Facebook claims Power violated the DMCA (Digital Millennium Copyright Act, 17 U.S.C. § 1201) by circumventing technological measures that effectively control access to Facebook’s copyrighted website. (FN 20.) Facebook claims Power traffics in and markets technology designed to circumvent technological measures that control access to Facebook’s copyrighted website. (FN 21.) § 1201 of the DMCA prohibits “making or selling devices or services that are used to circumvent either category of technological measure.” (FN 22.) There is no “fair use” exemption to the act of gaining unauthorized access to a work, “the act of circumventing a technological measure in order to gain access is prohibited.” (FN 23.) A violator can be subject to both criminal and civil liability. (FN 24.) The Electronic Frontier Foundation’s amicus brief was only concerned with violations of the California computer crime statute, but it would follow that they would disagree with Facebook’s definition of “unauthorized” in this context as well.

Despite Facebook’s claim to care deeply about its users, most of us can remember a day when our newsfeeds flooded with quotes from Facebook’s new terms of service along with threats to de-active or even sue. Like most people, I never bothered to read the terms of service, but appreciated the outrage by my Facebook friends. It seems Facebook users, ironically, used Facebook’s own platform to persuade Facebook to revert back to the original terms of service. Facebook’s claim to be “dedicated to protecting the privacy and security of its users” seems to be rather shallow to me. Maybe my view is tainted by the film “The Social Network”, but it makes it hard for me to follow Facebook’s reasoning that “privacy is important, and by violating our terms of service dealing with privacy you have injured our reputation.” (FN 25.)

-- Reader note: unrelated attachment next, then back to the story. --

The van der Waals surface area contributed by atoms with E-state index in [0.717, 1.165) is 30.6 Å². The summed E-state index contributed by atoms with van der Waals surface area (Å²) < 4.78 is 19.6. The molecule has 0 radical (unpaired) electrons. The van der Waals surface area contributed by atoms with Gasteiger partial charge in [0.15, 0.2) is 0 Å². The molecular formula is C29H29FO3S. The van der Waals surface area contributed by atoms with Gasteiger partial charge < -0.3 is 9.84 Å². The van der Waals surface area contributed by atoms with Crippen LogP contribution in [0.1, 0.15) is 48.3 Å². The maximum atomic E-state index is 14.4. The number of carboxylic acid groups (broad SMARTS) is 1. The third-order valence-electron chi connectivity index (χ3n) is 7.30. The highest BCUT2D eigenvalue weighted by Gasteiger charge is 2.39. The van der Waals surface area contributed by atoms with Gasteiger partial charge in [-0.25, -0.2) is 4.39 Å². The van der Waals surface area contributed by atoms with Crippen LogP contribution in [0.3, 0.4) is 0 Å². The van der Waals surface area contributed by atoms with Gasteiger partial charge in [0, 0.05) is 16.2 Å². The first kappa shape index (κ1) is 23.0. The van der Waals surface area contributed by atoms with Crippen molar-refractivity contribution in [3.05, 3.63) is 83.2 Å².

Footnote 1: http://www.virtualworldlaw.com/FacebookComplaint.pdf

Footnote 2: Id.

Footnote 3. Id.

Footnote 4. Id.

Footnote 5. Id. 

Footnote 6. Id. 

Footnote 7. Id.